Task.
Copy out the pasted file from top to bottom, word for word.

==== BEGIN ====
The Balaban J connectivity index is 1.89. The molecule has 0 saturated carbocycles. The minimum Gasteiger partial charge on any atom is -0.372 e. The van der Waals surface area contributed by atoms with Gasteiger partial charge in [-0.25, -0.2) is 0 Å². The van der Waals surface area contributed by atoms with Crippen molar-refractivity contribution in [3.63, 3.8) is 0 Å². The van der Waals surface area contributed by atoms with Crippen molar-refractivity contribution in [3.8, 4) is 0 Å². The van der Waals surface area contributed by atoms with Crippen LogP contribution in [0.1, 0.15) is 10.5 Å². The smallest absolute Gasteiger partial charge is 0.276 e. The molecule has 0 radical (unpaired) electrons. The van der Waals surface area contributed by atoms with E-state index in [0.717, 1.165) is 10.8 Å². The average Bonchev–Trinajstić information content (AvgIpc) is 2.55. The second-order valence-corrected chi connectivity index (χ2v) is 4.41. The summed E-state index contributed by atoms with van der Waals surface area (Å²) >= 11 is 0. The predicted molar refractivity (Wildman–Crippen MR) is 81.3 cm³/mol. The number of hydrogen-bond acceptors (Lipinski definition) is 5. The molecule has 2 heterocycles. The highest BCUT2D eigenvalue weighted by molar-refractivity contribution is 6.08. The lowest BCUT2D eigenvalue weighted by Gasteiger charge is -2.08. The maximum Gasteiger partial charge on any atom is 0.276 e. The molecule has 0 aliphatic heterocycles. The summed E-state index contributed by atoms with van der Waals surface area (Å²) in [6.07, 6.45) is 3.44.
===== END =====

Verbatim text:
The Balaban J connectivity index is 1.89. The molecule has 0 saturated carbocycles. The minimum Gasteiger partial charge on any atom is -0.372 e. The van der Waals surface area contributed by atoms with Gasteiger partial charge in [-0.25, -0.2) is 0 Å². The van der Waals surface area contributed by atoms with Crippen molar-refractivity contribution in [3.63, 3.8) is 0 Å². The van der Waals surface area contributed by atoms with Crippen molar-refractivity contribution in [3.8, 4) is 0 Å². The van der Waals surface area contributed by atoms with Crippen LogP contribution in [0.1, 0.15) is 10.5 Å². The smallest absolute Gasteiger partial charge is 0.276 e. The molecule has 0 radical (unpaired) electrons. The van der Waals surface area contributed by atoms with E-state index in [0.717, 1.165) is 10.8 Å². The average Bonchev–Trinajstić information content (AvgIpc) is 2.55. The second-order valence-corrected chi connectivity index (χ2v) is 4.41. The summed E-state index contributed by atoms with van der Waals surface area (Å²) >= 11 is 0. The predicted molar refractivity (Wildman–Crippen MR) is 81.3 cm³/mol. The number of hydrogen-bond acceptors (Lipinski definition) is 5. The molecule has 2 heterocycles. The highest BCUT2D eigenvalue weighted by molar-refractivity contribution is 6.08. The lowest BCUT2D eigenvalue weighted by Gasteiger charge is -2.08. The maximum Gasteiger partial charge on any atom is 0.276 e. The molecule has 0 aliphatic heterocycles. The summed E-state index contributed by atoms with van der Waals surface area (Å²) in [6.07, 6.45) is 3.44.